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Abstract: New Digital Geologic Map of the San Rafael Mtn. 7.5 Minute Quadrangle (Santa Barbara County, CA) and a New Interpretation of the Camuesa Fault

STANLEY, R., U. S. Geological Survey, Menlo Park, CA; J. VEDDER, U.S. Geological Survey, Menlo Park, CA

A digital (ARC/INFO), 1:24,000-scale geologic map of the San Rafael Mtn. quadrangle was compiled from older mapping, new photogeologic interpretations, and new field investigations. Geologic features shown on the map include (1) thick sequences of unnamed Upper Cretaceous bathyal marine sandstone, mudstone, and conglomerate; (2) an unnamed Miocene sandstone unit that rests in angular unconformity on Mesozoic rocks, contains molluscan fossils of the "Temblor Stage," and yielded a 87Sr/86Sr minimum age of 19.7 +0.1 Ma on molluscan shell material; (3) Miocene Monterey Formation composed of siliceous fine-grained strata with sandstone interbeds and Saucesian, Relizian, and Luisian benthic foraminifers; (4) Miocene volcaniclastic rocks and several small diabase intrusions of presumed Miocene age; (5) the apparent western termination of the Big Pine fault, North Branch, near a diabase dike that intrudes Upper Cretaceous strata about 2.5 km south of San Rafael Mtn.; and (6) the laterally persistent Big Pine fault, South Branch, a N-dipping reverse fault that separates moderately deformed Upper Cretaceous strata on the north from overturned and intensely folded Monterey Formation on the south.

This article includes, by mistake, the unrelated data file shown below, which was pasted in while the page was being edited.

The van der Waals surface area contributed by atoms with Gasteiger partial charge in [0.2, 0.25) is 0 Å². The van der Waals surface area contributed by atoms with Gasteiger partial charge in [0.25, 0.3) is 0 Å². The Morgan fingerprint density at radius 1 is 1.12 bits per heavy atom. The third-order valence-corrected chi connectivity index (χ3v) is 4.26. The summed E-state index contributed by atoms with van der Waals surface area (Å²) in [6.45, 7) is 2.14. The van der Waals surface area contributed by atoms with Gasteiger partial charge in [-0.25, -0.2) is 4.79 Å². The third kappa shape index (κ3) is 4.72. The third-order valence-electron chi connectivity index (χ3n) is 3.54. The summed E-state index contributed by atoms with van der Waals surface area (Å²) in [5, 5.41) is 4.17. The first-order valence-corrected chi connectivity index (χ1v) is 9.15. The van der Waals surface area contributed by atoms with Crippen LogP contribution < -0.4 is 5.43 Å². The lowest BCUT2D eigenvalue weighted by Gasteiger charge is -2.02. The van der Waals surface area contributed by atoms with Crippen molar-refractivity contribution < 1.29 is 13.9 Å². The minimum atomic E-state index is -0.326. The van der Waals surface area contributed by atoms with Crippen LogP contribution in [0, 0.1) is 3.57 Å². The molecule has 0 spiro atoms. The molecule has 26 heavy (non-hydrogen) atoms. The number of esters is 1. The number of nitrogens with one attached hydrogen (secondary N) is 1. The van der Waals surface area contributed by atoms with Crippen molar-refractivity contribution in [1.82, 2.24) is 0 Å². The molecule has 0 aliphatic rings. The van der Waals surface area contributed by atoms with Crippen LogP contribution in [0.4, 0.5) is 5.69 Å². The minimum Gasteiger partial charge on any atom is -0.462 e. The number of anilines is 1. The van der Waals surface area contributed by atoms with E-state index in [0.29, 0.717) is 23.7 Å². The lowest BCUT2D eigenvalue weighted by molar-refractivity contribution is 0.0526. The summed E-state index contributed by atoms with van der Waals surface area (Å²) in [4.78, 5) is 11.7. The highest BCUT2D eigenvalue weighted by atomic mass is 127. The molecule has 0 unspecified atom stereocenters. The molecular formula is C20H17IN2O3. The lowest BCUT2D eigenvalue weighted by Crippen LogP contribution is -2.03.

Near Santa Cruz Creek in the southern part of the quadrangle, the Camuesa fault has a meandering trace but generally strikes NW and dips SW. This fault separates the Franciscan Complex and associated serpentinite on the SW from overturned argillite and sandstone of the Jurassic and Lower Cretaceous(?) Espada Formation on the NE. About 2-3 km NW of Santa Cruz Creek near Peachtree Canyon, the Camuesa fault appears to be truncated by a WNW-striking, NNE-dipping angular unconformity at the base of the unnamed Miocene sandstone unit.

 

 

AAPG Search and Discovery Article #90911©2000 AAPG Pacific Section and Western Region Society of Petroleum Engineers, Long Beach, California